By Natasja Sheriff
NEW YORK (Reuters) - Jurors began a third day of deliberations on Friday in the trial of a former New York deli worker accused of murdering 6-year-old Etan Patz, whose 1979 disappearance raised national awareness of missing and abducted children.
The jury in state Supreme Court in Manhattan appear to have focused on the confession of Pedro Hernandez, 54, who told police in 2012 that he had choked the boy, stuffed him in a box and left him in a lower Manhattan alley.
Jurors in the kidnapping and murder trial on Thursday asked the judge, Maxwell Wiley, to repeat his instructions about how they should weigh his confession, which Hernandez's defense lawyers say was coerced.
Wiley had explained that they could throw out a confession if it is involuntary, and outlined the standard for determining whether a confession is voluntary or not.
The Patz case changed the way authorities respond to reports of missing and abducted children. The boy's picture was one of the first to appear on milk cartons in a national campaign to locate children who had disappeared.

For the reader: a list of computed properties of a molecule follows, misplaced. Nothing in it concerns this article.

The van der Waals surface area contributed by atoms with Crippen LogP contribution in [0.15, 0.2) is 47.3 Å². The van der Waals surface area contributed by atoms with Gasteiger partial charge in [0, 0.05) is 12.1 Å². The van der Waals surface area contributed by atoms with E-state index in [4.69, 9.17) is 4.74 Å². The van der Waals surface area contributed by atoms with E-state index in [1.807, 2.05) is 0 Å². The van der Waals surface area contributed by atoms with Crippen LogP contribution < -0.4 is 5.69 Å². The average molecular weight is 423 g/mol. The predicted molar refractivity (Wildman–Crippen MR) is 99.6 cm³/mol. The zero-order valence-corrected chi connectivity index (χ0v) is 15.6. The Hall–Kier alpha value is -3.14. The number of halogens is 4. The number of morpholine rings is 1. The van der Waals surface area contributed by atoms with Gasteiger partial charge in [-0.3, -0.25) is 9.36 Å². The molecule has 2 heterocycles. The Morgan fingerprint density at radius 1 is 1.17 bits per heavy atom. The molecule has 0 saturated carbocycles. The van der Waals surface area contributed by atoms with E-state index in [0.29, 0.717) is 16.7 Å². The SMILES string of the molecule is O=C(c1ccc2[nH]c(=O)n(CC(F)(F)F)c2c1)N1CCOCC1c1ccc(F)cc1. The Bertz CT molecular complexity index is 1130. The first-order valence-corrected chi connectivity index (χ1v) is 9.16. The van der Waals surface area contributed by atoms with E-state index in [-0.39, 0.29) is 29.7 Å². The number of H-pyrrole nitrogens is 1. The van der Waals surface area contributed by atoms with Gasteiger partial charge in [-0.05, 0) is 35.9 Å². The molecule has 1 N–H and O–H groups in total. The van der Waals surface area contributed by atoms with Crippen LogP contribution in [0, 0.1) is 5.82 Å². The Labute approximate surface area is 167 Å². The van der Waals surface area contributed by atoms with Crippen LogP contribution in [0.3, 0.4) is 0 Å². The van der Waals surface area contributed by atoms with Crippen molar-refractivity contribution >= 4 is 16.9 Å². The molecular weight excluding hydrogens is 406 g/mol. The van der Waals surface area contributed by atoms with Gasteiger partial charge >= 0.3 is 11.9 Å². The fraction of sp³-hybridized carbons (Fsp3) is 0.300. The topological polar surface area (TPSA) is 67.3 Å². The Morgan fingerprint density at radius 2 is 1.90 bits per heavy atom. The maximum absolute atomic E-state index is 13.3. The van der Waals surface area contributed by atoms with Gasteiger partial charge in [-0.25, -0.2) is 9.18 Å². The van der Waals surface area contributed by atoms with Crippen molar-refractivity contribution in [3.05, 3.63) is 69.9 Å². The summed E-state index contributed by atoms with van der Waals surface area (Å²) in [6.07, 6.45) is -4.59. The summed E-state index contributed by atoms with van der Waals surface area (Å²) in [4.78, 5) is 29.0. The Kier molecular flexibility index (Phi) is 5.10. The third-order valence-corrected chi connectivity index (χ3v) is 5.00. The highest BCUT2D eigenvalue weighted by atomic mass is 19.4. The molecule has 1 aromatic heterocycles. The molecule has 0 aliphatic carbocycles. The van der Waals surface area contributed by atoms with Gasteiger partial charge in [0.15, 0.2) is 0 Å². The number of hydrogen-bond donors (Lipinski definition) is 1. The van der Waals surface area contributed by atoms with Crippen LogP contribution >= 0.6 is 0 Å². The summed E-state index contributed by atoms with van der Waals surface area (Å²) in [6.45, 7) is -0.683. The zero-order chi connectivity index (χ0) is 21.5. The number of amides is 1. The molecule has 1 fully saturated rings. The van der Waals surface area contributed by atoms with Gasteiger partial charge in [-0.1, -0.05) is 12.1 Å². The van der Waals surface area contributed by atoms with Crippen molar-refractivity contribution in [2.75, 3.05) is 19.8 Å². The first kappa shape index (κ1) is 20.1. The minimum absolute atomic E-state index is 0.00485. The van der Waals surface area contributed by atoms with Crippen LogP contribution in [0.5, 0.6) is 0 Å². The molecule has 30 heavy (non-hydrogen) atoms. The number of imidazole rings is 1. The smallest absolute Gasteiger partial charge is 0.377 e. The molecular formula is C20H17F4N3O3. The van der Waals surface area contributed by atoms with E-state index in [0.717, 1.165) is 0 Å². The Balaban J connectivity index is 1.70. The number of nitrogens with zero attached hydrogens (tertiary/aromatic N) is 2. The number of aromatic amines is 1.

Patz vanished on his first walk alone to a school bus stop on May 25, 1979, and has never been found. He was declared dead in 2001.
Assistant District Attorney Joan Illuzzi-Orbon says Hernandez told the truth when he confessed and the statement was completely voluntary.
Defense attorneys say Hernandez made a false confession, and that he is mentally ill, intellectually disabled and suffers hallucinations.
The defense places blame for the murder on Jose Ramos, who dated a Patz family babysitter. Long considered the prime suspect, Ramos is in prison after being convicted of sexually abusing boys.
If convicted, Hernandez faces a maximum sentence of life in prison.
(Editing by Barbara Goldberg, Frank McGurty and Jonathan Oatis)